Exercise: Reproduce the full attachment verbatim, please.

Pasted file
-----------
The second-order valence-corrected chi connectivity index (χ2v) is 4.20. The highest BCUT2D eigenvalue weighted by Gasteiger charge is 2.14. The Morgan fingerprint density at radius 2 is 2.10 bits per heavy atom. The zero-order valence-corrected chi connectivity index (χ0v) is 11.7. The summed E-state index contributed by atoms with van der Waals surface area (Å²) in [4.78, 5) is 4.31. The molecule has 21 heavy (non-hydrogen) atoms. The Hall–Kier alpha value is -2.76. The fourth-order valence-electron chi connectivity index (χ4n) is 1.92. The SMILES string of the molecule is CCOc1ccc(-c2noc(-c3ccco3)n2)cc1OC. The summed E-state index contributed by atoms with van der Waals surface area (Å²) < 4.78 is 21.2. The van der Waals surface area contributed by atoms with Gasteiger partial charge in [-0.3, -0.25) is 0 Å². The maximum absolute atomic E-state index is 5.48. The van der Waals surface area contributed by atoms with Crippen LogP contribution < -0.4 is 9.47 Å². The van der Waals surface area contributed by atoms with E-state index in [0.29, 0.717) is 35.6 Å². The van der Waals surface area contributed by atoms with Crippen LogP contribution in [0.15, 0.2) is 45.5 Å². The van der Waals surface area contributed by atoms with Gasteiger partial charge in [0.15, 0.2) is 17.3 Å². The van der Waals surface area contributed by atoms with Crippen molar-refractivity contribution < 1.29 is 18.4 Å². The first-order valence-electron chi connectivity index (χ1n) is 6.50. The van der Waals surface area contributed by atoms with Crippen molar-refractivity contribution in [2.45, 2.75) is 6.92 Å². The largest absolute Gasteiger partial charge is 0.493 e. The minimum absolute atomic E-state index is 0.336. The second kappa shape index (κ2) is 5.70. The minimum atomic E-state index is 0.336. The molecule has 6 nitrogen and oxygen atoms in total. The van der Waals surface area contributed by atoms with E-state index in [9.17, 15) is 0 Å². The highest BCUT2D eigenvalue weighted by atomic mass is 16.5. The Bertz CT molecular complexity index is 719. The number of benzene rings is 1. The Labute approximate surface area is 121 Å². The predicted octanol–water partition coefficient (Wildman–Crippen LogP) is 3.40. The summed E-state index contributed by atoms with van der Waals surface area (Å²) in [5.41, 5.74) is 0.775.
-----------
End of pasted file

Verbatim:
The second-order valence-corrected chi connectivity index (χ2v) is 4.20. The highest BCUT2D eigenvalue weighted by Gasteiger charge is 2.14. The Morgan fingerprint density at radius 2 is 2.10 bits per heavy atom. The zero-order valence-corrected chi connectivity index (χ0v) is 11.7. The summed E-state index contributed by atoms with van der Waals surface area (Å²) in [4.78, 5) is 4.31. The molecule has 21 heavy (non-hydrogen) atoms. The Hall–Kier alpha value is -2.76. The fourth-order valence-electron chi connectivity index (χ4n) is 1.92. The SMILES string of the molecule is CCOc1ccc(-c2noc(-c3ccco3)n2)cc1OC. The summed E-state index contributed by atoms with van der Waals surface area (Å²) < 4.78 is 21.2. The van der Waals surface area contributed by atoms with Gasteiger partial charge in [-0.3, -0.25) is 0 Å². The maximum absolute atomic E-state index is 5.48. The van der Waals surface area contributed by atoms with Crippen LogP contribution < -0.4 is 9.47 Å². The van der Waals surface area contributed by atoms with E-state index in [0.29, 0.717) is 35.6 Å². The van der Waals surface area contributed by atoms with Crippen LogP contribution in [0.15, 0.2) is 45.5 Å². The van der Waals surface area contributed by atoms with Gasteiger partial charge in [0.15, 0.2) is 17.3 Å². The van der Waals surface area contributed by atoms with Crippen molar-refractivity contribution < 1.29 is 18.4 Å². The first-order valence-electron chi connectivity index (χ1n) is 6.50. The van der Waals surface area contributed by atoms with Crippen molar-refractivity contribution in [2.45, 2.75) is 6.92 Å². The largest absolute Gasteiger partial charge is 0.493 e. The minimum absolute atomic E-state index is 0.336. The second kappa shape index (κ2) is 5.70. The minimum atomic E-state index is 0.336. The molecule has 6 nitrogen and oxygen atoms in total. The van der Waals surface area contributed by atoms with E-state index in [9.17, 15) is 0 Å². The highest BCUT2D eigenvalue weighted by atomic mass is 16.5. The Bertz CT molecular complexity index is 719. The number of benzene rings is 1. The Labute approximate surface area is 121 Å². The predicted octanol–water partition coefficient (Wildman–Crippen LogP) is 3.40. The summed E-state index contributed by atoms with van der Waals surface area (Å²) in [5.41, 5.74) is 0.775.